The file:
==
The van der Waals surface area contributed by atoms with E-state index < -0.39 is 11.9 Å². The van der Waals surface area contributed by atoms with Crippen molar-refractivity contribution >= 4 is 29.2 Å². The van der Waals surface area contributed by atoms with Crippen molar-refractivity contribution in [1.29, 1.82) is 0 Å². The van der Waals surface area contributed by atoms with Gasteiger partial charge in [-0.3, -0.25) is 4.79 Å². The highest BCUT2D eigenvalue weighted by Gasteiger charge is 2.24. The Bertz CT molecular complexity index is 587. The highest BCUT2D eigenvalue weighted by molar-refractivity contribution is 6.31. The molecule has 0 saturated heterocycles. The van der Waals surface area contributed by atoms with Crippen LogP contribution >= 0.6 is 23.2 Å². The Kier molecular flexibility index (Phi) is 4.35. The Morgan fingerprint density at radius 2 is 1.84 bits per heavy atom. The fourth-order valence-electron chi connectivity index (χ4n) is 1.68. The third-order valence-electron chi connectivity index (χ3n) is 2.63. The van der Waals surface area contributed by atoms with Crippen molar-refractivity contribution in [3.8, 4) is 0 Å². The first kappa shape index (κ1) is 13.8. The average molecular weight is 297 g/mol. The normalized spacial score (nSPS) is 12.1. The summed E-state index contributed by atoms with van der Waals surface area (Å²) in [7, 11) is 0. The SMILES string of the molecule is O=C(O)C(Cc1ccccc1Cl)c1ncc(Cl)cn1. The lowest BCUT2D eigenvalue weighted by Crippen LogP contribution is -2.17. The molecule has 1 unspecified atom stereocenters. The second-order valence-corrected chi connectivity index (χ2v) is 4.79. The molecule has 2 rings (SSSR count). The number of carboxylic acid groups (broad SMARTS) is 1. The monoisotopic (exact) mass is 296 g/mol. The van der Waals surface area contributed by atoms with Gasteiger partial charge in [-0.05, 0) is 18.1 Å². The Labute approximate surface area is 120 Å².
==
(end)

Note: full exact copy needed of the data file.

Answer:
The van der Waals surface area contributed by atoms with E-state index < -0.39 is 11.9 Å². The van der Waals surface area contributed by atoms with Crippen molar-refractivity contribution >= 4 is 29.2 Å². The van der Waals surface area contributed by atoms with Crippen molar-refractivity contribution in [1.29, 1.82) is 0 Å². The van der Waals surface area contributed by atoms with Gasteiger partial charge in [-0.3, -0.25) is 4.79 Å². The highest BCUT2D eigenvalue weighted by Gasteiger charge is 2.24. The Bertz CT molecular complexity index is 587. The highest BCUT2D eigenvalue weighted by molar-refractivity contribution is 6.31. The molecule has 0 saturated heterocycles. The van der Waals surface area contributed by atoms with Crippen LogP contribution >= 0.6 is 23.2 Å². The Kier molecular flexibility index (Phi) is 4.35. The Morgan fingerprint density at radius 2 is 1.84 bits per heavy atom. The fourth-order valence-electron chi connectivity index (χ4n) is 1.68. The third-order valence-electron chi connectivity index (χ3n) is 2.63. The van der Waals surface area contributed by atoms with Crippen molar-refractivity contribution in [3.8, 4) is 0 Å². The first kappa shape index (κ1) is 13.8. The average molecular weight is 297 g/mol. The normalized spacial score (nSPS) is 12.1. The summed E-state index contributed by atoms with van der Waals surface area (Å²) in [7, 11) is 0. The SMILES string of the molecule is O=C(O)C(Cc1ccccc1Cl)c1ncc(Cl)cn1. The lowest BCUT2D eigenvalue weighted by Crippen LogP contribution is -2.17. The molecule has 1 unspecified atom stereocenters. The second-order valence-corrected chi connectivity index (χ2v) is 4.79. The molecule has 2 rings (SSSR count). The number of carboxylic acid groups (broad SMARTS) is 1. The monoisotopic (exact) mass is 296 g/mol. The van der Waals surface area contributed by atoms with Gasteiger partial charge in [-0.05, 0) is 18.1 Å². The Labute approximate surface area is 120 Å².